(Adds details on situation paragraph 2, SunGard statement paragraphs 4, 5, SEC involvement paragraphs 3, 14)
By Tim McLaughlin and Jessica Toonkel
BOSTON/NEW YORK, Aug 27 (Reuters) - BNY Mellon Corp’s computer snafu in calculating the prices of mutual funds and exchange-traded funds could extend into the weekend, prolonging confusion over the price of recent trades and any potential compensation owed.
After several days of scrambling to fix the glitch, the cause of the problem is still not fully known, nor is the corrupted system completely free of perfomance issues, according to BNY Mellon and financial services software provider SunGard.
The U.S. Securities and Exchange Commission is monitoring the situation and talking to fund companies that were affected, according to people familiar with the matter.
On Thursday afternoon, SunGard broke several days of silence and apologized to BNY Mellon and its clients for a glitch that happened during a systems upgrade last weekend. SunGard hosts an accounting platform that helps BNY Mellon operations calculate net asset values for its funds clients.
SunGard said the system was not hacked, but the glitch was caused by “an unforseen complication resulting from an operating system change” it performed. In what it called an isolated incident, SunGard said the production environment became corrupted during the change and so did the back-up system.
Some of the largest U.S. fund managers rely on BNY Mellon to calculate the net asset value (NAV) of their funds but SunGard’s failed software upgrade buckled the system just as investors headed into a tumultuous week of trading sparked by fears about the Chinese economy.
“BNY Mellon is the plumber to mutual funds and capital markets,” said Mike Mayo, a banking analyst at CLSA. “There are a couple of broken pipes, but it doesn’t seem like a systemwide issue ... It might not be evidence, but this is a reminder that BNY needs to further upgrade its technology platform.”
The breakdown affected 20 mutual fund companies and 26 ETF providers, BNY Mellon spokesman Kevin Heine said. He did not have any information on how many funds were affected.
Meanwhile, BNY was trying to work through a backlog of NAV prices. For example, the bank said it should be able to finalize Wednesday NAV prices later on Thursday, but only if no other problems develop.
The backlog may persist into the weekend, according to fund executives who declined to be identified because they were not authorized to speak publicly about the problems.
Investors who may have bought or sold mutual funds at inaccurate prices could be entitled to compensation if they incurred a loss on a trade because of pricing problems.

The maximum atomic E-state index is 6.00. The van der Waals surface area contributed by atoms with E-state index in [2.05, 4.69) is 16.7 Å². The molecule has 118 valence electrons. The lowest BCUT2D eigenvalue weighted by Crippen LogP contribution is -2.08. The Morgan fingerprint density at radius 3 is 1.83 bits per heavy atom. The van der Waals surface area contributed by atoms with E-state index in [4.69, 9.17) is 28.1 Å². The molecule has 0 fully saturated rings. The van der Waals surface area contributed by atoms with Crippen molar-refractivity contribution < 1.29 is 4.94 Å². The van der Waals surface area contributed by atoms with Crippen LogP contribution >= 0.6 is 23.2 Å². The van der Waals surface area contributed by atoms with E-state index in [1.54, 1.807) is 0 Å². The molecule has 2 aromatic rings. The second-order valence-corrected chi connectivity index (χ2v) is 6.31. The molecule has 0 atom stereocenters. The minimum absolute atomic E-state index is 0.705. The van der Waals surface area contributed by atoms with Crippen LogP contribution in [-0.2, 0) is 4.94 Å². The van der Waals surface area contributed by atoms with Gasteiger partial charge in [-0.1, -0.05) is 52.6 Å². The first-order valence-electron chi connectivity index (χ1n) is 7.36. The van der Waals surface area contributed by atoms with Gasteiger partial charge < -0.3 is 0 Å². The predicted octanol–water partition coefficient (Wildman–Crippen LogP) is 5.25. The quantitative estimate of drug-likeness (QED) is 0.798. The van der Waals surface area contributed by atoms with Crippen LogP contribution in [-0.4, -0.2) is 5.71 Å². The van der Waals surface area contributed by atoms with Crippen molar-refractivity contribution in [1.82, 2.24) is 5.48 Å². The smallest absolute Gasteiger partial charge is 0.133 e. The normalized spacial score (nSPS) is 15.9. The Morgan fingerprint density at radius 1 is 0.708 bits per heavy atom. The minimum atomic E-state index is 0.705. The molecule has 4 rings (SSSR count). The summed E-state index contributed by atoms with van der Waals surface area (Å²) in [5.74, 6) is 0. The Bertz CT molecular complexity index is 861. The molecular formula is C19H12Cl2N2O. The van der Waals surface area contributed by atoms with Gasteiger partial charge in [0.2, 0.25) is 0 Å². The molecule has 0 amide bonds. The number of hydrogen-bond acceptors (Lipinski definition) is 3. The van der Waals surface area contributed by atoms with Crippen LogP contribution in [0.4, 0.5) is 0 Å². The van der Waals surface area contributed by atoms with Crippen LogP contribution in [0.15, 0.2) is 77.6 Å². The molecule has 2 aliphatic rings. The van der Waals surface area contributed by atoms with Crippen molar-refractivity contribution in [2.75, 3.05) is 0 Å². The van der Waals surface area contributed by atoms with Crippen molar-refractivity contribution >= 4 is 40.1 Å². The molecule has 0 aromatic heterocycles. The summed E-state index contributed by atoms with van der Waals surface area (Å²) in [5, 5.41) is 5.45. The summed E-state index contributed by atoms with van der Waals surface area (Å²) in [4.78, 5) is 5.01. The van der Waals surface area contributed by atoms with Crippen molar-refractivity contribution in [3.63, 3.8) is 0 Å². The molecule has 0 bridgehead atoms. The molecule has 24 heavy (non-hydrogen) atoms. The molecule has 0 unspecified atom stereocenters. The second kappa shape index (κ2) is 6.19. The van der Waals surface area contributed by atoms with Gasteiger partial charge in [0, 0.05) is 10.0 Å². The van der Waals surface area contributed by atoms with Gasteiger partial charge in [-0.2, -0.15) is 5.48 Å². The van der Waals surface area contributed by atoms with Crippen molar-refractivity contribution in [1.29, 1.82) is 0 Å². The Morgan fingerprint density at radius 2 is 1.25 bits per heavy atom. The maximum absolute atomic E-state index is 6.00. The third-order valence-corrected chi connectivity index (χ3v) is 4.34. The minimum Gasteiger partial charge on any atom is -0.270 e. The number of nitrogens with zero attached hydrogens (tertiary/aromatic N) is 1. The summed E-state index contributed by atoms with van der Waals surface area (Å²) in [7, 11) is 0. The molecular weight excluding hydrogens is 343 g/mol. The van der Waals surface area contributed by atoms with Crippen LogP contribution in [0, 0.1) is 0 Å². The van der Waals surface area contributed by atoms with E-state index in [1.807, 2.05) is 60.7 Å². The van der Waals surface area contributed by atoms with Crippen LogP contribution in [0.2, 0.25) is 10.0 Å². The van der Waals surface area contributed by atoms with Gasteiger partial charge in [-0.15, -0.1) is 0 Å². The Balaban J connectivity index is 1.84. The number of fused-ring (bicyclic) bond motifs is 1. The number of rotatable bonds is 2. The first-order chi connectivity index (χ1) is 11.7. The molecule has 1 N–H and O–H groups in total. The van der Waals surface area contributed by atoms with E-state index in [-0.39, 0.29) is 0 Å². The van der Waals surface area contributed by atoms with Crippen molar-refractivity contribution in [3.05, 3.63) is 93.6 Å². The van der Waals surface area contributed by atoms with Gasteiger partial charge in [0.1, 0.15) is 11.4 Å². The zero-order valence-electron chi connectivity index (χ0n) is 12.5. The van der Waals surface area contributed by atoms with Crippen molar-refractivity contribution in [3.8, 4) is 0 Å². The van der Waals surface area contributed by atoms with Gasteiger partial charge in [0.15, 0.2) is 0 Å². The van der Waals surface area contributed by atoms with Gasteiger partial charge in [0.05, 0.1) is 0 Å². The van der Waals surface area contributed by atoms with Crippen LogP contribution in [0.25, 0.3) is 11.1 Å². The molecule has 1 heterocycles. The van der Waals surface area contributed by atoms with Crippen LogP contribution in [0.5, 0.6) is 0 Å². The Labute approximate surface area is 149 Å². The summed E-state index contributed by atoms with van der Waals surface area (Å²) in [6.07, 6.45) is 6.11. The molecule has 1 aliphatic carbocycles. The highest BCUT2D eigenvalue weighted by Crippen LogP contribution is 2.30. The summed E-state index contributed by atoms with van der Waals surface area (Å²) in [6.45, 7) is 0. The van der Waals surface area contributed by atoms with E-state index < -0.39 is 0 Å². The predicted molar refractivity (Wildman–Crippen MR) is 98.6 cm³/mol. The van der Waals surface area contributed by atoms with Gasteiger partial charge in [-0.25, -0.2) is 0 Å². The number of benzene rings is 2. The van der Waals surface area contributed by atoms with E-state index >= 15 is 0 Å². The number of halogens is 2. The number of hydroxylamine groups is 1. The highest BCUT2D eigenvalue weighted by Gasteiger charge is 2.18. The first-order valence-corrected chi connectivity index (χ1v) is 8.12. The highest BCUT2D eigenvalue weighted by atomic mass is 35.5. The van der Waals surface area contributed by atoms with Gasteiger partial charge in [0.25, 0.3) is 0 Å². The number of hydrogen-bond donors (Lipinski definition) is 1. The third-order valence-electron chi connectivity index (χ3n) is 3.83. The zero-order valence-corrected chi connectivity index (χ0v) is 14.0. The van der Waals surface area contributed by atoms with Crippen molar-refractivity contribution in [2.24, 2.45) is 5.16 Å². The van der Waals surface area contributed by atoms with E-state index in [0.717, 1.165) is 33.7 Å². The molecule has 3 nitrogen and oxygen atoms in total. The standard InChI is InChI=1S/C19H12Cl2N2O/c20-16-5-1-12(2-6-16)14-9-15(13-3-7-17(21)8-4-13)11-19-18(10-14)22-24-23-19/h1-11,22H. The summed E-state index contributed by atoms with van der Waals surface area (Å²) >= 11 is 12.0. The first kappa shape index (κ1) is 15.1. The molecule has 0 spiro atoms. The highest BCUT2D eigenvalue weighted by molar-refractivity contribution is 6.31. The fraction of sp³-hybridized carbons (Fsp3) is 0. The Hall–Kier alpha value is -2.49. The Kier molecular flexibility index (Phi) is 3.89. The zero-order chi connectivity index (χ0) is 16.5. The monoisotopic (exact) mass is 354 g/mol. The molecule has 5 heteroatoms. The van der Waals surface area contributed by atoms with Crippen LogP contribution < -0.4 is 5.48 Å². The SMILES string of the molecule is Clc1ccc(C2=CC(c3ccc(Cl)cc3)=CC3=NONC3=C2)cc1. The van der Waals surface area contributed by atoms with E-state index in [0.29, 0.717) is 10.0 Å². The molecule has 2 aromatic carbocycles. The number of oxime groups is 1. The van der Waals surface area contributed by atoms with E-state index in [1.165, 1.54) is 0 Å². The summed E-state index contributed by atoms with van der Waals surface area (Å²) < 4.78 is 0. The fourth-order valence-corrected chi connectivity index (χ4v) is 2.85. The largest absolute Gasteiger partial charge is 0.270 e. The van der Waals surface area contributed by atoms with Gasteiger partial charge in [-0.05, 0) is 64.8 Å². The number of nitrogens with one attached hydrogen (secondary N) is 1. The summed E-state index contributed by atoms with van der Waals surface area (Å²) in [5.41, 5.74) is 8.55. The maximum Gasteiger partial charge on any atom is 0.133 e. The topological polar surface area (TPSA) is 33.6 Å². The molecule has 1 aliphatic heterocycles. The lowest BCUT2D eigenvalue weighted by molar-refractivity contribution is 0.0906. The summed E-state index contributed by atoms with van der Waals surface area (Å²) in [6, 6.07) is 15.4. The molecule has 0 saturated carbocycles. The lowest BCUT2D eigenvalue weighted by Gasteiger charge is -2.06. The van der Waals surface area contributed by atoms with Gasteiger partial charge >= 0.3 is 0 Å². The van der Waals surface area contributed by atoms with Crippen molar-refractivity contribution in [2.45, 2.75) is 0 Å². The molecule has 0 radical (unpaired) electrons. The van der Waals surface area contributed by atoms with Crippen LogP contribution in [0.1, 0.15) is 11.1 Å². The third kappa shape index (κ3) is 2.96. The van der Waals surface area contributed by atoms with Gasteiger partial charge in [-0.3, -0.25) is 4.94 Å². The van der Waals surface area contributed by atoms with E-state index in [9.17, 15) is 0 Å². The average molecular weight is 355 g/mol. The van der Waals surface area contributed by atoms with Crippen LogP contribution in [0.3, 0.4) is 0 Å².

BNY Mellon’s Heine declined to comment on what the bank would do regarding any claims for damages.
The SunGard system resumed with limited capacity on Tuesday, leaving BNY Mellon with a backlog of funds to price.
The SEC’s Division of Investment Management, the primary regulator for mutual funds and ETFs, is taking the lead in reviewing and monitoring the situation. The agency has been talking with funds about how they are processing their net asset values in light of the BNY glitch, and how they are using alternate methods of pricing.
Problems began over the weekend, when SunGard upgraded its InvestOne fund accounting software, Heine said. He added that BNY Mellon did not learn about the problems until Monday.
SunGard is being bought by rival software provider Fidelity National Information Services Inc. Fidelity National declined to comment.
Federated Investors Inc is reprocessing trades for the five funds that had incorrect NAVs as a result of the glitch, a spokeswoman said. The Pittsburgh-based fund company will compensate investors for any losses, she said.
Problems also hit funds run by BlackRock Inc, Goldman Sachs Group Inc, Invesco PowerShares ETFs, Guggenheim Investments and First Trust Advisors.
In general, fund companies that compensate investors are expecting that Bank of New York Mellon will reimburse them, said one attorney, who represents fund companies affected by the glitch but declined to be identified because he was not authorized to speak to the media.
“Their reputation is on the line,” the attorney said.
BNY Mellon started notifying fund executives at mid-day on Monday that there could be an error with NAVs, and had expected the issue to be fixed by market close, said the attorney and a fund official familiar with the situation, who asked not to be identified because he was not authorized to speak to reporters. (Reporting by Tim McLaughlin in Boston and Jessica Toonkel in New York, additional reporting by Sarah Lynch; Editing by Carmel Crimmins, Andrew Hay and Jeffrey Benkoe)